The A-20 series began life as the Douglas Model 7B design, a light bomber attempt originally put to the paper as early as 1936. The United States Army Air Corps (USAAC) showed enough interest after a design review in 1938 that it ordered an operational prototype to be constructed under contract. The first flyable model took to the air on October 26th, 1938, and displayed extremely promising potential for such a design. The aircraft was fast on its twin engines and responsive to the controls with very few negative aspects to her overall design. At any rate, the future of the Model 7B was showing great promise.
With America still in an isolationist mentality despite the worsening situation in Europe (and the world for that matter), the Model 7B was not followed upon by the USAAC and shelved for the time being. Despite this setback, the French and Belgium governments came calling - with some desperation one can imagine - and ordered several hundred Model 7B's for immediate production in February of 1940. These were assigned the official designation of DB-7 and construction covered two distinct production models to become the DB-7A and the DB-7B. An initial batch of 100 DB-7's were constructed and an extended order for 270 more was put into action to help strengthen the ranks. Despite the initiative, only 115 DB-7;s were ultimately delivered to French forces before the collapse of France under German power. Some 95 French-operated DB-7's escaped to North Africa while the remaining models in American hands - and the contract to go along with them - were diverted to British ownership who took over operation of the type as the "Boston". The British Boston series covered three distinct marks as the Boston Mk.I (DB-7), Boston Mk.II (DB-7A) and Boston Mk.III (DB-7B).
RAF Bostons were fielded as day bombers initially, though these met with disastrous results. The type was found to be unsuitable for such a dangerous role and therefore modified into a dedicated night-fighter form. The RAF selected roughly 100 of these Boston light bombers and produced the converted "Havoc", intruder aircraft fitted with the AI Mk IV series of radar in the nose housing and as many as 12 x 7.7mm machine guns to handle the offensive dirty work. Additionally, these converted Bostons were given increased armor protection for the crew and specialized exhaust piping to dampen the flame effects of the engines at night. Essentially, the British RAF gave birth to the "Havoc" series by default, despite its origins as an American airplane. Havocs were first fielded by No. 23 Squadron.
With its newfound weapon, the RAF initiated several interesting - yet costly - projects involving the Havoc. One such initiative involved the "Turbinlite", night-fighting Havoc Mk I models fitted with a 2,700-million candlepower spotlight taking up most of the space in the nose housing. Up to 10 squadrons and 18 months of valuable time and resources went into this project which ultimately proved a failure.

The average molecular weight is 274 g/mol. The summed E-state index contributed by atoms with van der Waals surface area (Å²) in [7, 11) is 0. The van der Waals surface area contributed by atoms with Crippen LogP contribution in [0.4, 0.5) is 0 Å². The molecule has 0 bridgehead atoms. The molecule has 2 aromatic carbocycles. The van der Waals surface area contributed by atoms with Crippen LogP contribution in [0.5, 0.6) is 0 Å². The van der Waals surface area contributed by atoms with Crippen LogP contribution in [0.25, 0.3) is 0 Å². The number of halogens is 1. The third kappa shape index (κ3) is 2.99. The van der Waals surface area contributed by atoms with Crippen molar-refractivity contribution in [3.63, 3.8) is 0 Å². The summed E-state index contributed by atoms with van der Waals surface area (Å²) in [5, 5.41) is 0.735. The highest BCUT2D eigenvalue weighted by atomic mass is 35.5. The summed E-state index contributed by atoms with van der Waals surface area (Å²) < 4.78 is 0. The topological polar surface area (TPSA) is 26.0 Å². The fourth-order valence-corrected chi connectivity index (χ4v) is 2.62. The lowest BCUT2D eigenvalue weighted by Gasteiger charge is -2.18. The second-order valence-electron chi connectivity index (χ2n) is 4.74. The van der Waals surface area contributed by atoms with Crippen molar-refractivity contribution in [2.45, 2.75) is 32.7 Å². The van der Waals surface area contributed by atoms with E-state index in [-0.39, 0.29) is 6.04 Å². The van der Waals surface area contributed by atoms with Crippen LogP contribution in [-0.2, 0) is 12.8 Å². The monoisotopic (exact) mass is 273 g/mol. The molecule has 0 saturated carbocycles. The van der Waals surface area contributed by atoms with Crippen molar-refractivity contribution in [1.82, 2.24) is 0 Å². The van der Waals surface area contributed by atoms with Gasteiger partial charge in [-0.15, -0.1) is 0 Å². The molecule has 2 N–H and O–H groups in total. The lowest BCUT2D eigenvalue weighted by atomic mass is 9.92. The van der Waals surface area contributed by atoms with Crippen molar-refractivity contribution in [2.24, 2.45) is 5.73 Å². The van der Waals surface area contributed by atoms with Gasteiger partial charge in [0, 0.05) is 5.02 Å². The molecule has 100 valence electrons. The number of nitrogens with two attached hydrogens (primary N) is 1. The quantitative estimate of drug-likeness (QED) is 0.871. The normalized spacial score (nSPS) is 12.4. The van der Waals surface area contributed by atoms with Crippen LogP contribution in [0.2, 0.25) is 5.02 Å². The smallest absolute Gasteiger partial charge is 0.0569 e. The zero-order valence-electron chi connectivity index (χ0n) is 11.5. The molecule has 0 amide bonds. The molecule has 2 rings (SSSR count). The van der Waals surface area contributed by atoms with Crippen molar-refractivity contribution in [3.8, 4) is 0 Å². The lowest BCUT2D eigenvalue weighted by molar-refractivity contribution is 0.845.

In 1939, the USAAC returned to the DB-7 and re-evaluated its potential for use in the American military. The aircraft was given an extended life now with the initial order of 63 DB-7B platforms. The initial requirement of the USAAC specified a high-altitude capable airframe in the attack bomber role. As such, Douglas produced the design (designated as the A-20) with 2 x turbosupercharged R-2600-7 Wright Cyclone radial engines of 1,700 horsepower each. These initial A-20s were to feature a battery of 4 x 7.62mm (.30 caliber) machine guns in fuselage blister positions. An additional 2 x 7.62mm machine guns would be manned from a dorsal position while a single 7.62mm machine gun was allotted to a manned ventral gun position. Interestingly, rearward-firing 7.62mm machine guns were also introduced in this design, with these being mounted in each engine nacelle. Bombload was a reported 1,600lbs of internal ordnance. Crew personnel amounted to four specialists - a pilot, navigator, bombardier (in a glassed-in nose position) and gunner. Performance specs allowed for a top speed of 385 miles per hour (comparable to fighter performance) and a ceiling of up to 31,500 feet and range totaling some 1,100 miles (ferry range).
After the first A-20 was produced in this fashion, the Air Corps came back with a "modest" change to the requirement, deleting the need for a dedicated high-altitude platform and instead centering on a design capable of handling operations in a low-to-medium altitude zone. As such, the design was revisited and had its turbo-superchargers rightfully removed as they posed no performance benefits at lower operating levels. With the first A-20 completed to the high-altitude specification, the remaining aircraft on order followed this new design direction.
The initial A-20 did go on to serve as the developmental prototype form of the XP-70, the basis for the P-70 dedicated night-fighter. This single A-20 was modified to an extent, having its Wright Cyclone engines changed out for a different model version in the engine series and the problematic turbosuperchargers removed altogether, the latter causing some cooling issues.
143 total contracted A-20A models (based on the DB-7B) were introduced, first as an initial batch of 123 followed up by a smaller batch of 20 more. Differences between the A-20A and the original A-20 model were subtle yet distinct. The most prominent change occurred in the selection of a new Wright R-2600-3/-11 series engines of 1,600 horsepower each (sans the turbosuperchargers required for high-altitude work). First flight of the model was achieved on September 16th, 1940 and saw first deliveries to the 3rd Bomb Group by early 1941. Smaller issue numbers also were allotted to Panamanian and Hawaiian stations as well, extending the types reach somewhat. Armament of A-20A models included the 4 x 7.62mm forward-firing machine guns in fuselage blisters, 2 x 7.62mm machine guns in the dorsal position, 1 x 7.62mm machine gun in the ventral position and the 2 x 7.62mm rear-firing machine guns in fixed engine nacelle positions. Additionally, 1,600lbs of internal ordnance could be carried. The crew remained the initial four personnel as in the base A-20 design. Performance allowed for a top speed of 347 miles per hour, a ceiling of 28,175 feet and an operating range of 1,000 miles.